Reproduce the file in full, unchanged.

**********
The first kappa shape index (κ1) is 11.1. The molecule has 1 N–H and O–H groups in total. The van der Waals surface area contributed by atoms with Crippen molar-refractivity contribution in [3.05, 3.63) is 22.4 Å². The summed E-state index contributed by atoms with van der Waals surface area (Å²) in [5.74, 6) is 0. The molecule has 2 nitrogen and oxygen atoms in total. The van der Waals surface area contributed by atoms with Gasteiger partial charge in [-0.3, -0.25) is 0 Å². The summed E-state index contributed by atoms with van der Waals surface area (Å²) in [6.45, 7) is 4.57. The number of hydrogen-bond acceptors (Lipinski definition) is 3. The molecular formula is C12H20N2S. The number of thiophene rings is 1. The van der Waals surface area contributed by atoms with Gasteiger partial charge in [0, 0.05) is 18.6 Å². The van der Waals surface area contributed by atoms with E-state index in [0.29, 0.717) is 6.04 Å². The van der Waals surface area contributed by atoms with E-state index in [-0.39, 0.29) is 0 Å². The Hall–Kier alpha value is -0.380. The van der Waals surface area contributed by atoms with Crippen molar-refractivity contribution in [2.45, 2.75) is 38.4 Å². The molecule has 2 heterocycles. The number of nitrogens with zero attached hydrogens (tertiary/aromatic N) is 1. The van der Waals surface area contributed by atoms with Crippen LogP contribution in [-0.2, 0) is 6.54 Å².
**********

The first kappa shape index (κ1) is 11.1. The molecule has 1 N–H and O–H groups in total. The van der Waals surface area contributed by atoms with Crippen molar-refractivity contribution in [3.05, 3.63) is 22.4 Å². The summed E-state index contributed by atoms with van der Waals surface area (Å²) in [5.74, 6) is 0. The molecule has 2 nitrogen and oxygen atoms in total. The van der Waals surface area contributed by atoms with Gasteiger partial charge in [-0.3, -0.25) is 0 Å². The summed E-state index contributed by atoms with van der Waals surface area (Å²) in [6.45, 7) is 4.57. The number of hydrogen-bond acceptors (Lipinski definition) is 3. The molecular formula is C12H20N2S. The number of thiophene rings is 1. The van der Waals surface area contributed by atoms with Gasteiger partial charge in [0, 0.05) is 18.6 Å². The van der Waals surface area contributed by atoms with E-state index in [0.29, 0.717) is 6.04 Å². The van der Waals surface area contributed by atoms with E-state index in [-0.39, 0.29) is 0 Å². The Hall–Kier alpha value is -0.380. The van der Waals surface area contributed by atoms with Crippen molar-refractivity contribution in [2.45, 2.75) is 38.4 Å². The molecule has 2 heterocycles. The number of nitrogens with zero attached hydrogens (tertiary/aromatic N) is 1. The van der Waals surface area contributed by atoms with Crippen LogP contribution in [-0.2, 0) is 6.54 Å².